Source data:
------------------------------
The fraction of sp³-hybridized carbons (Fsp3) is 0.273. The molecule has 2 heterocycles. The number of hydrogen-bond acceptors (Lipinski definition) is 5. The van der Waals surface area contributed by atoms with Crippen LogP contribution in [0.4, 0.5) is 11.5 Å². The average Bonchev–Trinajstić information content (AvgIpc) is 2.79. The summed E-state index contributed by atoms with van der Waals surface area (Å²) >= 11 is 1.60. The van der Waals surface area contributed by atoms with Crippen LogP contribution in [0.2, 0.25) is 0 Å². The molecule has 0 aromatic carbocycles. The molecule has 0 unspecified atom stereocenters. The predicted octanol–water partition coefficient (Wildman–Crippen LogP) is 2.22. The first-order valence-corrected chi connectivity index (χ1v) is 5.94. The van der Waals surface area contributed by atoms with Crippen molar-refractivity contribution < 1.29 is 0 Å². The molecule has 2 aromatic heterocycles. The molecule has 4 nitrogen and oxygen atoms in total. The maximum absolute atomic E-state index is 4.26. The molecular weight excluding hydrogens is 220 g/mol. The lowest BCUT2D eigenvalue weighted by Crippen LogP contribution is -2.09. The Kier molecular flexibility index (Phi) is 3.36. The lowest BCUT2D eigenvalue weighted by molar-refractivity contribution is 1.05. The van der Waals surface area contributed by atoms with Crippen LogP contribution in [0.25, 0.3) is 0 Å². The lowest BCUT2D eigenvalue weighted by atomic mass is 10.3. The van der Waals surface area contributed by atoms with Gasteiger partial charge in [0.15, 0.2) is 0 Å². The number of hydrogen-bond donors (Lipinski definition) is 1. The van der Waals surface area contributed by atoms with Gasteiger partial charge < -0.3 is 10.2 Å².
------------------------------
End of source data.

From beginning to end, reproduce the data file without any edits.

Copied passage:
The fraction of sp³-hybridized carbons (Fsp3) is 0.273. The molecule has 2 heterocycles. The number of hydrogen-bond acceptors (Lipinski definition) is 5. The van der Waals surface area contributed by atoms with Crippen LogP contribution in [0.4, 0.5) is 11.5 Å². The average Bonchev–Trinajstić information content (AvgIpc) is 2.79. The summed E-state index contributed by atoms with van der Waals surface area (Å²) >= 11 is 1.60. The van der Waals surface area contributed by atoms with Crippen LogP contribution in [0.2, 0.25) is 0 Å². The molecule has 0 aromatic carbocycles. The molecule has 0 unspecified atom stereocenters. The predicted octanol–water partition coefficient (Wildman–Crippen LogP) is 2.22. The first-order valence-corrected chi connectivity index (χ1v) is 5.94. The van der Waals surface area contributed by atoms with Crippen molar-refractivity contribution < 1.29 is 0 Å². The molecule has 2 aromatic heterocycles. The molecule has 4 nitrogen and oxygen atoms in total. The maximum absolute atomic E-state index is 4.26. The molecular weight excluding hydrogens is 220 g/mol. The lowest BCUT2D eigenvalue weighted by Crippen LogP contribution is -2.09. The Kier molecular flexibility index (Phi) is 3.36. The lowest BCUT2D eigenvalue weighted by molar-refractivity contribution is 1.05. The van der Waals surface area contributed by atoms with Crippen LogP contribution in [0.25, 0.3) is 0 Å². The lowest BCUT2D eigenvalue weighted by atomic mass is 10.3. The van der Waals surface area contributed by atoms with Gasteiger partial charge in [0.15, 0.2) is 0 Å². The number of hydrogen-bond donors (Lipinski definition) is 1. The van der Waals surface area contributed by atoms with Gasteiger partial charge < -0.3 is 10.2 Å².